bkwurm's Reviews > The House of the Eagle

The House of the Eagle by Duncan Sprott
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Aug 21, 2007

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The first of 4 books following the fortunes of the dynasty founded by Ptolemy, one of Alexander the Great's generals, in Egypt.

Narrated from the viewpoint of Thoth, the Egyptian god of Wisdom, the book speeds quickly through Ptolemy's youth and association with Alexander and it is only after Alexander has died, that the story really commences.

The background to Ptolemy's seizure of Egypt is, of course, the struggle among Alexander's generals for power. Formerly comrades, now they make and break alliances with one another in the struggle for supremacy. Ptolemy tries to secure his rule by marrying his children to his former comrades.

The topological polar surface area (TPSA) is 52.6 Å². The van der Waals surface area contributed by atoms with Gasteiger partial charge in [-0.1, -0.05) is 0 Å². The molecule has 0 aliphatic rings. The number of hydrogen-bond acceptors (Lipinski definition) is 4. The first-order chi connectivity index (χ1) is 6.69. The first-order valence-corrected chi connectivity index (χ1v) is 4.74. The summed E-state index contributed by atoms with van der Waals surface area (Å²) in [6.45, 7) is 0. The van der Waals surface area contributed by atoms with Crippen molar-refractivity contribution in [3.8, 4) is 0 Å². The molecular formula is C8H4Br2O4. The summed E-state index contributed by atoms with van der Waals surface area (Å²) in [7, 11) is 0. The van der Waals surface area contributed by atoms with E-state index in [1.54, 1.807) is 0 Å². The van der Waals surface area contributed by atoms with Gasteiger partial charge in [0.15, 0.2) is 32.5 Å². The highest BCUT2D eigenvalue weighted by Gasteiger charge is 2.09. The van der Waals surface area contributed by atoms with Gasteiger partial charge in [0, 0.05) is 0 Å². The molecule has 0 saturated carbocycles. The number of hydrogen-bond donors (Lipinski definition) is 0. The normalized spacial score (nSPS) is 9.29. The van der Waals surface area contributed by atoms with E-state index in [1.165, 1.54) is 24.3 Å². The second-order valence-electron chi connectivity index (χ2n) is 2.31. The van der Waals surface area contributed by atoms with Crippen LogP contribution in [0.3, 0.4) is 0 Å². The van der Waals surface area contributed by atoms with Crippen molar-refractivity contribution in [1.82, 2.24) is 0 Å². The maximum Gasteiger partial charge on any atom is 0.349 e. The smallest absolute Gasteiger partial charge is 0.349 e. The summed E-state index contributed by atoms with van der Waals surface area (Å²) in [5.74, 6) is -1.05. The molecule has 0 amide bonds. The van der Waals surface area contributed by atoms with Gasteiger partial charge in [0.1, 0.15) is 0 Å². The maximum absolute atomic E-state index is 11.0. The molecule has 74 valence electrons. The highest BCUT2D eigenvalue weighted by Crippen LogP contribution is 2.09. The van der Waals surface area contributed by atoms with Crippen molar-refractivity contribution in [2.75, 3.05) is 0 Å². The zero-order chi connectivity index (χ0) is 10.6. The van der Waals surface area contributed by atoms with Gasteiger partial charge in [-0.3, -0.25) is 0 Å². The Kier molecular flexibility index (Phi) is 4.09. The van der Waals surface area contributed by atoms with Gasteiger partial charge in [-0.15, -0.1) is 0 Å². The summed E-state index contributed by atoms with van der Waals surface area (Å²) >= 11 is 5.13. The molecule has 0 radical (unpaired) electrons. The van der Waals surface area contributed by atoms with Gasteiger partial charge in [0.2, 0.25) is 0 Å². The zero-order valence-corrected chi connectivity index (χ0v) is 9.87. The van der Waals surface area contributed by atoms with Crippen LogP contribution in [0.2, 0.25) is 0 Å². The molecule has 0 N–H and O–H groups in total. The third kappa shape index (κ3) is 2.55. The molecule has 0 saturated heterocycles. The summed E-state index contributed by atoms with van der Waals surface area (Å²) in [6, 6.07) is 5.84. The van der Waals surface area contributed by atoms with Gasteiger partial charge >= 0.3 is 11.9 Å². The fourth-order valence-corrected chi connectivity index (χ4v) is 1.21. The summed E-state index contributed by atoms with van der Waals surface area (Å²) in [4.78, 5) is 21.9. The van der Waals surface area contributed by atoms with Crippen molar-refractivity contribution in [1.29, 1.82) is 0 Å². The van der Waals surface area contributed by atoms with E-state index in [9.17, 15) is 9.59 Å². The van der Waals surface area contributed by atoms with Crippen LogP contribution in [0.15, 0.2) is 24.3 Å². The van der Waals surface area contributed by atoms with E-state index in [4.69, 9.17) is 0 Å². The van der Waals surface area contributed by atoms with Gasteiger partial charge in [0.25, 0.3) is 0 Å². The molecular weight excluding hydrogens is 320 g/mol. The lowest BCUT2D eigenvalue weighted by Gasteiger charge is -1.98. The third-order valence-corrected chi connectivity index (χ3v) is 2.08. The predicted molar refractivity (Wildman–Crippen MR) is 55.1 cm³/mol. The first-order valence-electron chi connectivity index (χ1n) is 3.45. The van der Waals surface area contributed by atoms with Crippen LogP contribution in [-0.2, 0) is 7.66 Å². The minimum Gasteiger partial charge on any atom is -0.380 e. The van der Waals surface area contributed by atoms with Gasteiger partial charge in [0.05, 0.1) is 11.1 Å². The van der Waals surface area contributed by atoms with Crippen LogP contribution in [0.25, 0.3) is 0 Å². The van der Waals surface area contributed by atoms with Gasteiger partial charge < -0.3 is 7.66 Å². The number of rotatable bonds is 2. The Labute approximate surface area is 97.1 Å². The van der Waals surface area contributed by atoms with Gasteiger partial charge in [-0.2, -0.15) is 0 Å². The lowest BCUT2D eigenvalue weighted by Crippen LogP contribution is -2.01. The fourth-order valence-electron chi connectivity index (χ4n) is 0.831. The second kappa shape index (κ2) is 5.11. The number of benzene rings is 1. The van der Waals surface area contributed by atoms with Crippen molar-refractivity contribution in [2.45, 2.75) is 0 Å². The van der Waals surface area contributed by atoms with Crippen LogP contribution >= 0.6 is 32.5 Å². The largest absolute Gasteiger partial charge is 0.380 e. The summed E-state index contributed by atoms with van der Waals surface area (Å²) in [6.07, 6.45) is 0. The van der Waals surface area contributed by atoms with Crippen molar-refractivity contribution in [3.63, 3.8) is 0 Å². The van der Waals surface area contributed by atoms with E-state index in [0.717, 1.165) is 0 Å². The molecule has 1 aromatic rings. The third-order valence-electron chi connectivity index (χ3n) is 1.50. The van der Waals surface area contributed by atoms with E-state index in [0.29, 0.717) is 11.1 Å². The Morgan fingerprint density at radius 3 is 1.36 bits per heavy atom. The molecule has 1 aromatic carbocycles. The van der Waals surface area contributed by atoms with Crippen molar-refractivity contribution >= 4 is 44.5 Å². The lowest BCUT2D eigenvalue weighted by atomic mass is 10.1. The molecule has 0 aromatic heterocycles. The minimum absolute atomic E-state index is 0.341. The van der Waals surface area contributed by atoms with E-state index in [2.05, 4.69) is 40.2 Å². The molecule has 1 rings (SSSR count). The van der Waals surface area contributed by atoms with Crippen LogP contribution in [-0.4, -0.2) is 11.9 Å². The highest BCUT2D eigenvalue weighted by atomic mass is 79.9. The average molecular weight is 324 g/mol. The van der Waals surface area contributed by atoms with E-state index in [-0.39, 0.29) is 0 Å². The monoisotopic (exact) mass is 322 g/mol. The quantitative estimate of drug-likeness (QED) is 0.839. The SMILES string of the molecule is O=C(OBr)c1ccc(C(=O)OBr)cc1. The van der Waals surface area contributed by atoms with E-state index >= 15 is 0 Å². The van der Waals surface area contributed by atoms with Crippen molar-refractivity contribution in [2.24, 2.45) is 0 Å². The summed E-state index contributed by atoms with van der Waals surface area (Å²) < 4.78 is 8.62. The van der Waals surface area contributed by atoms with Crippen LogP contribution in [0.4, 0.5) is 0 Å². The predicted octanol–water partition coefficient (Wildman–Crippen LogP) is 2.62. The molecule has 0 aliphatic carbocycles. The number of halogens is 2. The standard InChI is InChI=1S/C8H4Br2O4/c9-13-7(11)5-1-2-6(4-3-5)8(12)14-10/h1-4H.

In the meantime, Egypt's priesthood tries to persuade Ptolemy to give up his Macedonian ways and become fully Egyptian.

This is a fascinating look at a little known period of history when Alexander's generals battled one another and at the founding of the dynasty that would culminate in Cleopatra.

The choice to use Thoth as a narrator is a little distracting as are the interjections and comments he makes on the events as they unfold but luckily they do not detract too much from the story
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